LONDON (Reuters) – Sterling was recovering Monday morning after plunging to a 10-year low against the euro overnight amid bleak British economic data and no-deal Brexit jitters.
Second-quarter gross domestic product unexpectedly contracted in June, raising concern a recession was looming in Britain. That put pressure on sterling and British government bond yields — the spread between 10-year Gilt yields and U.S. Treasury yields shrank Monday to its lowest since Aug. 6.
“A significant compression of UK yields and Brexit undertones” are why sterling dropped against the euro, said Kamal Sharma, forex strategist at Bank of America (NYSE:) Merrill Lynch. This is a “natural breeding ground for sterling losses,” he said, a “double whammy effect.”
Low liquidity and media reports that Ireland would not renegotiate the Brexit backstop at a meeting with British Prime Minister Boris Johnson later this month also weakened sterling, analysts said, by exacerbating fears Britain would crash out of the European Union with no transition deal in place in October.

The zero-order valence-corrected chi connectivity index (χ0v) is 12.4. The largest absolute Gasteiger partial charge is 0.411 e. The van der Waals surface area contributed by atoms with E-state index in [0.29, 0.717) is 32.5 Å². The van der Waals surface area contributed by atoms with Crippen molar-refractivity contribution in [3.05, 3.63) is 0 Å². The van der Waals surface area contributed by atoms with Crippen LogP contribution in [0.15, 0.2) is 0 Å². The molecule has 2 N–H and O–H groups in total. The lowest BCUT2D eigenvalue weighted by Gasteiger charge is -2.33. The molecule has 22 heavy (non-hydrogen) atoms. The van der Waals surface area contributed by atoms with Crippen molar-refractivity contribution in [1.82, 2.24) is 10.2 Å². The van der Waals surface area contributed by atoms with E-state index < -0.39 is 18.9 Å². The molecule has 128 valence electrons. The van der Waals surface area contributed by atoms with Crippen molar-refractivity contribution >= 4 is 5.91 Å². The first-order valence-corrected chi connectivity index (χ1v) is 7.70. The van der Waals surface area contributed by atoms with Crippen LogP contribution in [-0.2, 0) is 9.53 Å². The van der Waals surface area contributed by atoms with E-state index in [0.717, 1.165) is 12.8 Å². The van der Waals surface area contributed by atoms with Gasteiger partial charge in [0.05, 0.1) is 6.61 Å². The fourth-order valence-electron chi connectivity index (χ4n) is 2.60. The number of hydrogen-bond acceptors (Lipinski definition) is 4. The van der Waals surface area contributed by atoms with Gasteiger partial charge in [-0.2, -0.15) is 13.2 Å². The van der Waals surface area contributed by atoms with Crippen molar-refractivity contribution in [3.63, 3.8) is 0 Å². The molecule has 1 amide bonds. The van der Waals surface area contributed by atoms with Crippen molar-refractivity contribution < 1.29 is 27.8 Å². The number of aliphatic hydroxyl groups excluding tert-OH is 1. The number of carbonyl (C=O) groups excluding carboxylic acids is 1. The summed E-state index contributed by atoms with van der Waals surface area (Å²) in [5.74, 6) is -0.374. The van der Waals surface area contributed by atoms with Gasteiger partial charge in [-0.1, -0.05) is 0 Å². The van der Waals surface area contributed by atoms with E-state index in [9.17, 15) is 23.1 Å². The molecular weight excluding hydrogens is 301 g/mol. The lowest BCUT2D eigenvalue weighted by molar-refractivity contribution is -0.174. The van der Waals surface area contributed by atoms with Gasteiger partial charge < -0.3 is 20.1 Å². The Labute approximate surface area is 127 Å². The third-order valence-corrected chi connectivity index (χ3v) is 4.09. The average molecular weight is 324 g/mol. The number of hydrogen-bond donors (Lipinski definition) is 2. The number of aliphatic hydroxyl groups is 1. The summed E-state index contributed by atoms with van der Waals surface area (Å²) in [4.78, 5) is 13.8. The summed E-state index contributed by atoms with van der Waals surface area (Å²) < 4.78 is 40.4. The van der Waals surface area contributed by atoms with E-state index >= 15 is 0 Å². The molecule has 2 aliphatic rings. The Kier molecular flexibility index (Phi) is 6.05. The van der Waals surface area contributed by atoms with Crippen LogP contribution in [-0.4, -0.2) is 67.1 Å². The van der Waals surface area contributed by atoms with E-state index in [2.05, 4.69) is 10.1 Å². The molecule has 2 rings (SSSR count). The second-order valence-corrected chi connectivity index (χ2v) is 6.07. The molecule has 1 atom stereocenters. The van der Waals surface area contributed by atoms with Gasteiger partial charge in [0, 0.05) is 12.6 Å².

Johnson has accepted an offer to meet Irish leader Leo Varadkar to discuss Brexit and the Northern Irish backstop, according to British media. A meeting could take place before a G7 summit in France later in August.
The backstop, part of the withdrawal agreement that former Prime Minister Theresa May struck in November, is a sticking point in efforts to agree an orderly British exit from the EU.
Late Sunday, sterling plunged to 93.26 pence against the euro, the lowest it has been since October 2009, not considering the flash crash in October 2016. It also fell to a 31-month low of $1.2015 versus the dollar.
But on Monday the pound was up by 0.5% against the euro at 92.61 pence as renewed concern over Italian politics took the euro down against most major currencies. Sterling was also higher by 0.3% against the dollar and last at $1.2062.
Italian Deputy Prime Minister Matteo Salvini threatened to bring down the coalition government after saying he had lost faith in the coalition.
The euro was down by 0.2% at $1.1175 and by 0.6% at 117.63 against the Japanese yen.